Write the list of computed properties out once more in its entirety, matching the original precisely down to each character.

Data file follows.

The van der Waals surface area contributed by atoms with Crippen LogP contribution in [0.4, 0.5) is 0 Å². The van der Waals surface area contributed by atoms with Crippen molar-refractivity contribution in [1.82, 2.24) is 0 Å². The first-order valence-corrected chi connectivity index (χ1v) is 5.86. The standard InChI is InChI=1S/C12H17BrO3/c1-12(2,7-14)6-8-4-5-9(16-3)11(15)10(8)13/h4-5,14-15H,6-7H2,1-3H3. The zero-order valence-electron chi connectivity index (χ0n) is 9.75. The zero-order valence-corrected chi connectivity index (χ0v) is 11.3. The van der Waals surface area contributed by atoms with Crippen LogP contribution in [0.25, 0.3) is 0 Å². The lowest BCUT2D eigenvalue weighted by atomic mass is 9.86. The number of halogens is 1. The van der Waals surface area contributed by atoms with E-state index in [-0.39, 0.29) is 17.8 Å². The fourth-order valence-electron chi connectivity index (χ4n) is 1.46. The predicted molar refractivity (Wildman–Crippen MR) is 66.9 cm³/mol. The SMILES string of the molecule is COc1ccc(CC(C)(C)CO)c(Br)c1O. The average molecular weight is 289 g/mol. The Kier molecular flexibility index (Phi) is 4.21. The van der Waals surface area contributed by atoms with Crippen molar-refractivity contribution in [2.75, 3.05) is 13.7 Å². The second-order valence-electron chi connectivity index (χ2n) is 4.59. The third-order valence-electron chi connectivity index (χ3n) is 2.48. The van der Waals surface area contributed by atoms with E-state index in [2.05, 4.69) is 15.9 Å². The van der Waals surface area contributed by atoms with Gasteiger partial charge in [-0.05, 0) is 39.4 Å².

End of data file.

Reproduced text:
The van der Waals surface area contributed by atoms with Crippen LogP contribution in [0.4, 0.5) is 0 Å². The van der Waals surface area contributed by atoms with Crippen molar-refractivity contribution in [1.82, 2.24) is 0 Å². The first-order valence-corrected chi connectivity index (χ1v) is 5.86. The standard InChI is InChI=1S/C12H17BrO3/c1-12(2,7-14)6-8-4-5-9(16-3)11(15)10(8)13/h4-5,14-15H,6-7H2,1-3H3. The zero-order valence-electron chi connectivity index (χ0n) is 9.75. The zero-order valence-corrected chi connectivity index (χ0v) is 11.3. The van der Waals surface area contributed by atoms with Crippen LogP contribution in [0.25, 0.3) is 0 Å². The lowest BCUT2D eigenvalue weighted by atomic mass is 9.86. The number of halogens is 1. The van der Waals surface area contributed by atoms with E-state index in [-0.39, 0.29) is 17.8 Å². The fourth-order valence-electron chi connectivity index (χ4n) is 1.46. The predicted molar refractivity (Wildman–Crippen MR) is 66.9 cm³/mol. The SMILES string of the molecule is COc1ccc(CC(C)(C)CO)c(Br)c1O. The average molecular weight is 289 g/mol. The Kier molecular flexibility index (Phi) is 4.21. The van der Waals surface area contributed by atoms with Crippen molar-refractivity contribution in [2.75, 3.05) is 13.7 Å². The second-order valence-electron chi connectivity index (χ2n) is 4.59. The third-order valence-electron chi connectivity index (χ3n) is 2.48. The van der Waals surface area contributed by atoms with E-state index in [2.05, 4.69) is 15.9 Å². The van der Waals surface area contributed by atoms with Gasteiger partial charge in [-0.05, 0) is 39.4 Å².